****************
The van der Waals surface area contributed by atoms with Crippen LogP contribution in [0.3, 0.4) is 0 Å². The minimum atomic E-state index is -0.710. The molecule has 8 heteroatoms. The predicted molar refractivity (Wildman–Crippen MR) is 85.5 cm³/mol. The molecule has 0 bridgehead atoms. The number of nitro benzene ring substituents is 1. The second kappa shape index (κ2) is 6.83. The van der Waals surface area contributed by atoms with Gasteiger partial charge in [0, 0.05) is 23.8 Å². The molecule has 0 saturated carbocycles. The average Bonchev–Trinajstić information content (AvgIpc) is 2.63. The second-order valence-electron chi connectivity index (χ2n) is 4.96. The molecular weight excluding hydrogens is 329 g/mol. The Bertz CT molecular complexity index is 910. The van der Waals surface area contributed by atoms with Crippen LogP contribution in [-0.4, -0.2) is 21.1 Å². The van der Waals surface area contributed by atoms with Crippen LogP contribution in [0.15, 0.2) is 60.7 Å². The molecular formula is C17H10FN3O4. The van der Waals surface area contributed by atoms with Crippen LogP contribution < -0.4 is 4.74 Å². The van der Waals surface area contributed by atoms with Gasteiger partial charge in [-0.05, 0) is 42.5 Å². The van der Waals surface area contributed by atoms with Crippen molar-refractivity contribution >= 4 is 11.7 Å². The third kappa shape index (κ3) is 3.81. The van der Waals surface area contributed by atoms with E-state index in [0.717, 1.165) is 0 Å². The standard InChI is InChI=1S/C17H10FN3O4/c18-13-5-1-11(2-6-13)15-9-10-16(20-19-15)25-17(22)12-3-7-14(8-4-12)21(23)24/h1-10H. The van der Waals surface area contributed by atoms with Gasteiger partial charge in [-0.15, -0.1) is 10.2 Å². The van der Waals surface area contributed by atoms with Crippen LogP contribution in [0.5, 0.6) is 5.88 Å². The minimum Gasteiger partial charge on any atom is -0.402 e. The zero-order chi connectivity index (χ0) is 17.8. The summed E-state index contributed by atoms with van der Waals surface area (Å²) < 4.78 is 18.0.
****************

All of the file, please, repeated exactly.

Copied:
The van der Waals surface area contributed by atoms with Crippen LogP contribution in [0.3, 0.4) is 0 Å². The minimum atomic E-state index is -0.710. The molecule has 8 heteroatoms. The predicted molar refractivity (Wildman–Crippen MR) is 85.5 cm³/mol. The molecule has 0 bridgehead atoms. The number of nitro benzene ring substituents is 1. The second kappa shape index (κ2) is 6.83. The van der Waals surface area contributed by atoms with Gasteiger partial charge in [0, 0.05) is 23.8 Å². The molecule has 0 saturated carbocycles. The average Bonchev–Trinajstić information content (AvgIpc) is 2.63. The second-order valence-electron chi connectivity index (χ2n) is 4.96. The molecular weight excluding hydrogens is 329 g/mol. The Bertz CT molecular complexity index is 910. The van der Waals surface area contributed by atoms with Crippen LogP contribution in [-0.4, -0.2) is 21.1 Å². The van der Waals surface area contributed by atoms with Crippen LogP contribution in [0.15, 0.2) is 60.7 Å². The molecular formula is C17H10FN3O4. The van der Waals surface area contributed by atoms with Crippen LogP contribution < -0.4 is 4.74 Å². The van der Waals surface area contributed by atoms with Gasteiger partial charge in [-0.05, 0) is 42.5 Å². The van der Waals surface area contributed by atoms with Crippen molar-refractivity contribution >= 4 is 11.7 Å². The third kappa shape index (κ3) is 3.81. The van der Waals surface area contributed by atoms with E-state index in [0.717, 1.165) is 0 Å². The standard InChI is InChI=1S/C17H10FN3O4/c18-13-5-1-11(2-6-13)15-9-10-16(20-19-15)25-17(22)12-3-7-14(8-4-12)21(23)24/h1-10H. The van der Waals surface area contributed by atoms with Gasteiger partial charge in [-0.15, -0.1) is 10.2 Å². The van der Waals surface area contributed by atoms with Crippen LogP contribution in [0.5, 0.6) is 5.88 Å². The minimum Gasteiger partial charge on any atom is -0.402 e. The zero-order chi connectivity index (χ0) is 17.8. The summed E-state index contributed by atoms with van der Waals surface area (Å²) < 4.78 is 18.0.